For information about the choir, including how to apply, go to www.CatholicYouthChoir.org. Applications are due in mid-March.

(Story submitted by National Catholic Youth Choir)

St. Nicolas visits St. Patrick

MERIDIAN – On the Feast Day of St. Nicholas, St. Patrick School students left a shoe outside their classroom for St. Nicholas to fill. The children received a candy cane, chocolate coins and a prayer card. Shown are first graders Hayden Thompson, foreground, and Chance Glass as they discover what St. Nicholas left for them. (Photo by Celeste Saucier)

‘Holy Fire’ retreat ignites faith of middle schoolers from 10 dioceses

By Theresa Laurence
NASHVILLE, Tenn (CNS) – More than 1,800 Catholic middle school students and their chaperones from 10 dioceses danced and prayed their way through an interactive retreat event at the Catholic Pastoral Center in Nashville, the largest of its kind ever staged in the diocese.
“I’m still in awe,” said Bill Staley, director of youth and young adult ministry for the Diocese of Nashville.
The daylong event Dec. 1, which included a mix of high-energy musicians and inspirational speakers, along with quiet moments for eucharistic adoration and prayer, was well-received by the youth, their parents and chaperones who attended.
Holy Fire, produced by the National Federation for Catholic Youth Ministry, is developed in collaboration with host dioceses, like Nashville as well as Chicago recently. Both events have been extremely well attended by thousands of young people.
“We had over 10 dioceses in all, including representatives from across Tennessee and three of four dioceses in Kentucky,” Staley told the Tennessee Register, newspaper of the Nashville Diocese. Groups also traveled from Birmingham, Alabama, north Georgia and Evansville, Indiana.
“I feel really good to grow this event into something great,” said Staley, who is already thinking about hosting a two-day event next year.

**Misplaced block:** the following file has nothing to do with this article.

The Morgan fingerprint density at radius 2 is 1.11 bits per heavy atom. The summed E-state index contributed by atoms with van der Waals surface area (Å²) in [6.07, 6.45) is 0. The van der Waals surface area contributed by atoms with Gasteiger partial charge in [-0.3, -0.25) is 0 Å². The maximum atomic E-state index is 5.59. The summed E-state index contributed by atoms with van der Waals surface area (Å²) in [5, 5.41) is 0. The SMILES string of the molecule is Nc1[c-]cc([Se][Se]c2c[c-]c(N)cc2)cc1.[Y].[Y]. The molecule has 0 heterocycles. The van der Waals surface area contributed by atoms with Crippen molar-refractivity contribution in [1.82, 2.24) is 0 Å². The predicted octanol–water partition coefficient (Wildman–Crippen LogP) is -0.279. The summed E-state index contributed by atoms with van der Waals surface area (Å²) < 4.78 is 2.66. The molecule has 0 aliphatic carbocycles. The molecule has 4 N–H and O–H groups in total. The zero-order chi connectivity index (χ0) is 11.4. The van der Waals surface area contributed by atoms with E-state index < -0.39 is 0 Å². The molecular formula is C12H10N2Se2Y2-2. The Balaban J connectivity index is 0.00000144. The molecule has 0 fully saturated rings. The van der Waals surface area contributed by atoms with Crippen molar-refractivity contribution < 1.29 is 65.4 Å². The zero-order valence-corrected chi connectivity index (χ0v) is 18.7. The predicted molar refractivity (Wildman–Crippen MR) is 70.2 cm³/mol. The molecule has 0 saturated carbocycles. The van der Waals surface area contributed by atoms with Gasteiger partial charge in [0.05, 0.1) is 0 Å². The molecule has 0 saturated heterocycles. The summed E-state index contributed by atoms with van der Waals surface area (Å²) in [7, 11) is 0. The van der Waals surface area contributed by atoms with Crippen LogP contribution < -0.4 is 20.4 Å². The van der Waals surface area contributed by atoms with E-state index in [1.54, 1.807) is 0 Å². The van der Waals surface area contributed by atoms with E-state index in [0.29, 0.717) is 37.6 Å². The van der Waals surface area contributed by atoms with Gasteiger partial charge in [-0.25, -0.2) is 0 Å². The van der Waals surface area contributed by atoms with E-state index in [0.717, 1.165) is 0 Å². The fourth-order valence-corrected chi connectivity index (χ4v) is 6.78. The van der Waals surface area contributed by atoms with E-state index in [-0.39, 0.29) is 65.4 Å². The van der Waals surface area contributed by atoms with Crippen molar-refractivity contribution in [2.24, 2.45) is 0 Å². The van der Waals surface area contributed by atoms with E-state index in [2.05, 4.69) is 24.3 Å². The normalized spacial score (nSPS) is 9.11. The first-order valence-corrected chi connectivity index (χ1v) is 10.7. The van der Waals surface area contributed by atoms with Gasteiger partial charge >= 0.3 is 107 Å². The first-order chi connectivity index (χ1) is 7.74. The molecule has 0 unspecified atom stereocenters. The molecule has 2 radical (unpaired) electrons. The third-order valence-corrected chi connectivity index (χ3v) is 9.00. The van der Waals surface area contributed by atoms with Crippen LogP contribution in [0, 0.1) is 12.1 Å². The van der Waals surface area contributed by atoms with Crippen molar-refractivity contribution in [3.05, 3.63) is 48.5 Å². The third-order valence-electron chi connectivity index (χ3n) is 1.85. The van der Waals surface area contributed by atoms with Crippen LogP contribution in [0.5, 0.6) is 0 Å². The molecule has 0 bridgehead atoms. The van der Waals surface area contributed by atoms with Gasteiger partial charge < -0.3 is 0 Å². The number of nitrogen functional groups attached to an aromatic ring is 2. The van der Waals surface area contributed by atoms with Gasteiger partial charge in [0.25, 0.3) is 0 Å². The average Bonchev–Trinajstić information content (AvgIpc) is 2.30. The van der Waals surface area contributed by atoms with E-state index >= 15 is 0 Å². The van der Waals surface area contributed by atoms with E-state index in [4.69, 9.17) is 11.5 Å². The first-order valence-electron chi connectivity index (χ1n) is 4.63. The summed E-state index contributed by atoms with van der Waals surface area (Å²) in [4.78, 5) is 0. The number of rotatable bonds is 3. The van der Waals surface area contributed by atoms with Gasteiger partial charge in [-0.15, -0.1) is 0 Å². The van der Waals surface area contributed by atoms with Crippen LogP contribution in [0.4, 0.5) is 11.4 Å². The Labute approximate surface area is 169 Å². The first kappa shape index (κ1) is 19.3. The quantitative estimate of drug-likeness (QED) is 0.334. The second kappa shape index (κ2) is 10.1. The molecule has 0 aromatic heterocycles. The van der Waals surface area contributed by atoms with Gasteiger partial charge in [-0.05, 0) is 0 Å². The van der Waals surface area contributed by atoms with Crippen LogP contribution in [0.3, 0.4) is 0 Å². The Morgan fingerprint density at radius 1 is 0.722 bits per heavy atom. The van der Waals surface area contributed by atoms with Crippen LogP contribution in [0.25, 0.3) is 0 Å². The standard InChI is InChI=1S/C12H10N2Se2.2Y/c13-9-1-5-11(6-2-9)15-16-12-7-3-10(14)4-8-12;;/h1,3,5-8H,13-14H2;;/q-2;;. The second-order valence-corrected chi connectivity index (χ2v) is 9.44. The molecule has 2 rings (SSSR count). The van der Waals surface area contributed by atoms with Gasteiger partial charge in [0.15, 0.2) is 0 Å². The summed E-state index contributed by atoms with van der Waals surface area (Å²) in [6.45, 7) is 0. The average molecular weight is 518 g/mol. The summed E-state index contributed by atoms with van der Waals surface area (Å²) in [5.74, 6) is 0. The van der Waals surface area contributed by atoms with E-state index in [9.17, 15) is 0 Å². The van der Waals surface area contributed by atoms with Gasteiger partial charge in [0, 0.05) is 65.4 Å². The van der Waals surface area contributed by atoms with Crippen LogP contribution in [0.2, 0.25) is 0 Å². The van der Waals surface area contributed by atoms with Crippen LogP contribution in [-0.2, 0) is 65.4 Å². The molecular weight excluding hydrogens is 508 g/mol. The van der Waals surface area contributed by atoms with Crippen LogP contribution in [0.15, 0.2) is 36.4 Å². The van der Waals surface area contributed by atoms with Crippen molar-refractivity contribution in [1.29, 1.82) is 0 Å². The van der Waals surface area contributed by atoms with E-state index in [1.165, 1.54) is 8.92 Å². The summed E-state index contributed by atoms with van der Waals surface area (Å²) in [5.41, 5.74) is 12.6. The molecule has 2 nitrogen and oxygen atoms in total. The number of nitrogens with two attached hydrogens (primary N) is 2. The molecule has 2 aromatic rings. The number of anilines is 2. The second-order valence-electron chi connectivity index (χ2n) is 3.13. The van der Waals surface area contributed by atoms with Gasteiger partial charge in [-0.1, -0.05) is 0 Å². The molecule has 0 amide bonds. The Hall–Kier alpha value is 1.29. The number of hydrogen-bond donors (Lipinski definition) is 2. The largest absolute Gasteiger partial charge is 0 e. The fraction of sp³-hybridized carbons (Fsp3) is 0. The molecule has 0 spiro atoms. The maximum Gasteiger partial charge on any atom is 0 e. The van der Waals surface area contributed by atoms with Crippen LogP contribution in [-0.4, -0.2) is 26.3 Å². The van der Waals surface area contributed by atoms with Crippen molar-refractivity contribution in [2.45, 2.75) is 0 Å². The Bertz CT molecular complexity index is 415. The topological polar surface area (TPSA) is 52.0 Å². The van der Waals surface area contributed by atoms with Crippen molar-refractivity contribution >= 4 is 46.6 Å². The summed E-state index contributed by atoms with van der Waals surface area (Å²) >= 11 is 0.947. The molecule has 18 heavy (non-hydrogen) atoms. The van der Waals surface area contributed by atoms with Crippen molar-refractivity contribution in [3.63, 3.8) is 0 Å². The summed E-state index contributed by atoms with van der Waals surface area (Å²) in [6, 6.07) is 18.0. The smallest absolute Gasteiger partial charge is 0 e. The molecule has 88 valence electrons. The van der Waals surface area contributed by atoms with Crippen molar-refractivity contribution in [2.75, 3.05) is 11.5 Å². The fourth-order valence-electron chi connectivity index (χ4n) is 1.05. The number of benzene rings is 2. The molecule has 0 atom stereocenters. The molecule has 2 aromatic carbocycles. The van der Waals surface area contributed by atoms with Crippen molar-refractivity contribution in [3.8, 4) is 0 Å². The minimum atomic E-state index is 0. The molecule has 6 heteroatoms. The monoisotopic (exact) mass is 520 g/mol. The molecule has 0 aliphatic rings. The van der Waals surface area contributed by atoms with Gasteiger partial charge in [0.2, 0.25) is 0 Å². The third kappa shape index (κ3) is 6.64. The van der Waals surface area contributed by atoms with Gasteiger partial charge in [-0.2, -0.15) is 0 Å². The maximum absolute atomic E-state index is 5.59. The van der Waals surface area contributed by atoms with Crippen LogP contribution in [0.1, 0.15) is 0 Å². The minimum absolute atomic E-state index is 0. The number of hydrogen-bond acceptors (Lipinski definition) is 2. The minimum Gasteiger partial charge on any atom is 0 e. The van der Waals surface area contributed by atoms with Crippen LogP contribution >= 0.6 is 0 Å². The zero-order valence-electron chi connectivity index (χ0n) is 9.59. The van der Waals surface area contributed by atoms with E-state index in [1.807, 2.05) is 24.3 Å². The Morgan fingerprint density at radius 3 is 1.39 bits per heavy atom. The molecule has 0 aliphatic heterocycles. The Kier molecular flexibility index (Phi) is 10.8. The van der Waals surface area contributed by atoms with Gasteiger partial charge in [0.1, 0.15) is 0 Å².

“It was a great experience and we can’t wait to go back next year,” said Cindy Sabatino, director of religious education at Our Lady of the Lake Church in Hendersonville, Tennessee, who brought a group of 30 sixth-, seventh- and eighth-graders to the event.
One of the high points of the day for Sabatino and her group was adoration. “Many of them had never experienced adoration like that” among such a large group of peers, she said. “They can be intimidated to pray in front of their peers,” she said, but here they were encouraged to let their guard down and “just be with the Lord” in the moment.
The entire experience of being with so many Catholic young people for a full day of Catholic musicians, speakers and prayer was new to many Holy Fire participants, young people and their parents alike, Staley said.
“Many parents joined for the whole day,” he said. “A lot of them didn’t have an experience like this (in their own childhood), which is a wonderful benefit of the program.”
Holy Fire is the newest evolutionary step in the Diocese of Nashville’s annual confirmation preparation for middle schoolers, and now reaches beyond the students preparing for the sacrament.

Father Andrew Bulso, a priest of the Diocese of Nashville, Tenn., carries the monstrance holding the Blessed Sacrament during Mass for about 1,800 middle school students and their chaperones at the Holy Fire retreat event Dec. 1 at the Catholic Pastoral Center in Nashville. (CNS photo/Theresa Laurence, Tennessee Register)